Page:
With so much at stake, it's clear that ByD will be one of the great inflection points in the history of enterprise software, and in many ways its success or failure will define the future of on-demand enterprise software for some time. ByD isn't just a gamble that SAP can create a product like ByD, it's also a gamble that there is actually a market out there for what ByD represents. This fact is hardly a given: NetSuite's struggles to meet its market potential has given many proponents of on-demand ERP pause, as has Workday's slow progress towards a critical mass of customers.
Of course there is Salesforce.com, among others, but I would argue SFDC really hasn't succeeded in defining a major market opportunity outside of SFA, while everyone else is busy creating markets that aren't necessarily of the size and scope that means on-demand ERP has really arrived.
If SAP can pull off ByD, that success will create a huge opportunity for others, including NetSuite, by legitimizing a market that to date doesn't really exist as a billion-plus dollar opportunity. If SAP fails, I fear that this much-needed capability will languish on the sidelines another four or five years, and customers will be all the poorer, literally and figuratively, for that failure.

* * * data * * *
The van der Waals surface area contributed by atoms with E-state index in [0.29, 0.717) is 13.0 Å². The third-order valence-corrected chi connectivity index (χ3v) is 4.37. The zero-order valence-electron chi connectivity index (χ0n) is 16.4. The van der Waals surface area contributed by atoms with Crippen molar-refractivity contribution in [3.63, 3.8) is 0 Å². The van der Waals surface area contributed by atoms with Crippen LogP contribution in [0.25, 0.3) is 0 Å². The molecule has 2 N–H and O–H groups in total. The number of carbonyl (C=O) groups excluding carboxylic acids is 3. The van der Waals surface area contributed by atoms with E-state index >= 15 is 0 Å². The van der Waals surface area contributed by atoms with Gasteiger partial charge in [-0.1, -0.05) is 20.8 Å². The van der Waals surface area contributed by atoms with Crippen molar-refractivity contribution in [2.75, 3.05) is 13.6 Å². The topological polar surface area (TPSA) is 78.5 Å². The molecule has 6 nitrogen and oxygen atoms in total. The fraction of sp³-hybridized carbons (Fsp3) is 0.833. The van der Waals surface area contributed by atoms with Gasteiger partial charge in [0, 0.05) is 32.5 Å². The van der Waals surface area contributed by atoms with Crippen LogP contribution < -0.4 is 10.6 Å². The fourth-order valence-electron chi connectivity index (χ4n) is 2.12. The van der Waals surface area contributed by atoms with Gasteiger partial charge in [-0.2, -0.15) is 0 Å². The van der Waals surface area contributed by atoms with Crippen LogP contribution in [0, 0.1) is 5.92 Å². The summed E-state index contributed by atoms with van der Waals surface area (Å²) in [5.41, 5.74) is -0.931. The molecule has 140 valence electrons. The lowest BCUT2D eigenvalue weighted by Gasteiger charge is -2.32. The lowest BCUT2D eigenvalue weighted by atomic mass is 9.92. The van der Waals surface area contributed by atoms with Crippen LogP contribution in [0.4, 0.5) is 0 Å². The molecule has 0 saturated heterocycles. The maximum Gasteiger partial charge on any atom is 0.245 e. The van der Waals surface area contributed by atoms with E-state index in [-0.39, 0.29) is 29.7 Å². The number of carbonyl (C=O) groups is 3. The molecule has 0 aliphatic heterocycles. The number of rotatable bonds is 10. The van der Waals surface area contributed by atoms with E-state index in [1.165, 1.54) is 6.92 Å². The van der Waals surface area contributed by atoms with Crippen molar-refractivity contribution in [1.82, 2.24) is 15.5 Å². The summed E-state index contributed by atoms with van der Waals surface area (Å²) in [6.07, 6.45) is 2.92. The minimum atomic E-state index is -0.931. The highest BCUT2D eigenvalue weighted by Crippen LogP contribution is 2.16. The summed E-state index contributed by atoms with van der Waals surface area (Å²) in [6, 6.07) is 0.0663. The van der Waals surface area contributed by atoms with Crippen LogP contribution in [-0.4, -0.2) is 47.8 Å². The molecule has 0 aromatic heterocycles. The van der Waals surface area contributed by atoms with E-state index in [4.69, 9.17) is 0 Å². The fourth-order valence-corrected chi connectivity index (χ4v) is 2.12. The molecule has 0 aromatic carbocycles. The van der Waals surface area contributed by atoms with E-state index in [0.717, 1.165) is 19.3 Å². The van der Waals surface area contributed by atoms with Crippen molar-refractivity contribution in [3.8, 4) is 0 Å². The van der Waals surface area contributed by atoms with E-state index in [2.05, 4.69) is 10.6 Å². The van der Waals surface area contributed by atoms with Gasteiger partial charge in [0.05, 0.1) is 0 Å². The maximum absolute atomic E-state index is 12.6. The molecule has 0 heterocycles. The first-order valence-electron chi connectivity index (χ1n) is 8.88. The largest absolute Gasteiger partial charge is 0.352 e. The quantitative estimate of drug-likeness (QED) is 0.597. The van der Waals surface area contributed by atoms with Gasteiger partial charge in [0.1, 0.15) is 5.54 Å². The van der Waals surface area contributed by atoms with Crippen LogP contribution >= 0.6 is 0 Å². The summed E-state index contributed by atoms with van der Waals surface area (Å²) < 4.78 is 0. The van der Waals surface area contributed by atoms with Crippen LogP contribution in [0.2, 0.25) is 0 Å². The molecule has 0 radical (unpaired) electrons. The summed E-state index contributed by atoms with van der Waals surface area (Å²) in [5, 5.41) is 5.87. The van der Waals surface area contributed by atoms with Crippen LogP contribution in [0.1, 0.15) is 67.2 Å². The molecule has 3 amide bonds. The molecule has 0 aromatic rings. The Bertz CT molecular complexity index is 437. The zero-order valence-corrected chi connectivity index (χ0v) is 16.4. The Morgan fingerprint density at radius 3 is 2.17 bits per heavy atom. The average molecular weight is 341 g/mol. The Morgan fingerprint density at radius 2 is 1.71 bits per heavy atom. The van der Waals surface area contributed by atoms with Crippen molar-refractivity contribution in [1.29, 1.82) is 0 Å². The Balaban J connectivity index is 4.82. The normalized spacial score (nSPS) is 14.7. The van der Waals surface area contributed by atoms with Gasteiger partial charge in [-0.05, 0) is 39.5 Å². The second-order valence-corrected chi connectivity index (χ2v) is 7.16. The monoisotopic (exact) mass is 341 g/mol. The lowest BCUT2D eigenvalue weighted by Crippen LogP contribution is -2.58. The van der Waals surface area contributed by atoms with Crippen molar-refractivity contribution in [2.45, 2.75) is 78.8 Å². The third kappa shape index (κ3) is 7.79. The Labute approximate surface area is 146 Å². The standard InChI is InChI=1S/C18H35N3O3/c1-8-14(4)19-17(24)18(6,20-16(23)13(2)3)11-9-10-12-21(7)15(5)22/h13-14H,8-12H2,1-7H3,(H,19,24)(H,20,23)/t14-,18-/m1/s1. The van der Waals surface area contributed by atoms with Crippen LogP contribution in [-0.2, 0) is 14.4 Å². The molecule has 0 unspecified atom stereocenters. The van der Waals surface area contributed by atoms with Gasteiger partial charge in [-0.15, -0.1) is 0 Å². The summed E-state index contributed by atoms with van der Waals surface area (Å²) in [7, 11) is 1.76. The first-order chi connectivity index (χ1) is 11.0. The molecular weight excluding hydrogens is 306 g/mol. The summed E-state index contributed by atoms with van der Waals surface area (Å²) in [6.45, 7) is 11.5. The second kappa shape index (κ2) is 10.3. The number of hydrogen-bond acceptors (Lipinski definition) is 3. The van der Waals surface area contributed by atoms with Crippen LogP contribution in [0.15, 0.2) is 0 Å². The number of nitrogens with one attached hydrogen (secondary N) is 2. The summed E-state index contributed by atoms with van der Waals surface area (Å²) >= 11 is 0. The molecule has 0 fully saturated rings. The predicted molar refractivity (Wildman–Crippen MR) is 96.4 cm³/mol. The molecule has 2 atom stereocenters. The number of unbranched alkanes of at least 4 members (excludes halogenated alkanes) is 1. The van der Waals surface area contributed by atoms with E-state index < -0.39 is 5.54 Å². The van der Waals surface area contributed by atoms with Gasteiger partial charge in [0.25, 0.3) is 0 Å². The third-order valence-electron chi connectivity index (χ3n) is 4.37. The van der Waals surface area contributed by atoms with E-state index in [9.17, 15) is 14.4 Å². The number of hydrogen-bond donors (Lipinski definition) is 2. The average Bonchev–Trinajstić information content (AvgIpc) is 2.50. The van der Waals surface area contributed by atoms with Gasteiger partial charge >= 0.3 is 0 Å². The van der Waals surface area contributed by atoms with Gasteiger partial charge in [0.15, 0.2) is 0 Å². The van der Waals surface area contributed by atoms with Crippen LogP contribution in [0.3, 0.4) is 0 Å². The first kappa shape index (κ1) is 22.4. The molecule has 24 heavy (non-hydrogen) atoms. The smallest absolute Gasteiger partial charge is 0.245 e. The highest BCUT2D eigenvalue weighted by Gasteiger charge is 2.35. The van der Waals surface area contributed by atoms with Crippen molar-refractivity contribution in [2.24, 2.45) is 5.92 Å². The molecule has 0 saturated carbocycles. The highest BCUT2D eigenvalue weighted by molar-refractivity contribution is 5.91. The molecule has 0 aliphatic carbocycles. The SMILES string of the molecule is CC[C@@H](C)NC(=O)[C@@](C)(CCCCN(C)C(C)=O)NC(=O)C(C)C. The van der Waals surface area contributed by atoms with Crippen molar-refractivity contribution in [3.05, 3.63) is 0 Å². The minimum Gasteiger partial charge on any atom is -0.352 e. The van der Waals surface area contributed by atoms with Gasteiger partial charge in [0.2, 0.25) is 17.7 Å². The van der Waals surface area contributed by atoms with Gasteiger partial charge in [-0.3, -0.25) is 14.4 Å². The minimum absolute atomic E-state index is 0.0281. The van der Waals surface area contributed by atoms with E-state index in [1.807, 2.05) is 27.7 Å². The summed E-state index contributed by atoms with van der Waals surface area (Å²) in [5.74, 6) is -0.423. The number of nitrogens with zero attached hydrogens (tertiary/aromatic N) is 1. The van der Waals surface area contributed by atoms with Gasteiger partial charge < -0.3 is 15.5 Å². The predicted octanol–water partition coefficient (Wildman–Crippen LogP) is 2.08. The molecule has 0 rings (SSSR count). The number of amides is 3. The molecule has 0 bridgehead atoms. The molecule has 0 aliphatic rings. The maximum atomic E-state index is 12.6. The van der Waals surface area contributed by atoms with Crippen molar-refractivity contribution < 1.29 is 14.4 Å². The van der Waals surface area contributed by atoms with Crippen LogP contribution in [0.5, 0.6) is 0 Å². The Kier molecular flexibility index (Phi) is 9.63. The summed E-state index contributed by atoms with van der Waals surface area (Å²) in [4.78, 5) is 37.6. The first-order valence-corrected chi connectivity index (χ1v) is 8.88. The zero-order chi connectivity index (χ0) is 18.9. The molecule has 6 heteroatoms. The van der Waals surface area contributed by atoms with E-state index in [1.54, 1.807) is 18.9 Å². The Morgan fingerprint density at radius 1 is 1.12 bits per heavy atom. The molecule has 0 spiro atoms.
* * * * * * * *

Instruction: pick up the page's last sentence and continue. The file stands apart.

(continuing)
So, baring some unforeseen glitch, ByD re-enters the market this weekend. Its success or failure will hinge on a number of factors, most important of which will be the SDK that comes out at the end of the year. This is going to be one of the most closely watched software rollouts in a long time, with its repercussions felt across the industry for years to come.
Alea jacta est.It's tough being SAP's Business ByDesign in an unforgiving market. Having been launched and then pulled back, redesigned and then offered back to a market that is a little more jaded and a lot more cautious... the ByD team is facing an almost unprecedented quantity of challenge, skepticism, and even ridicule.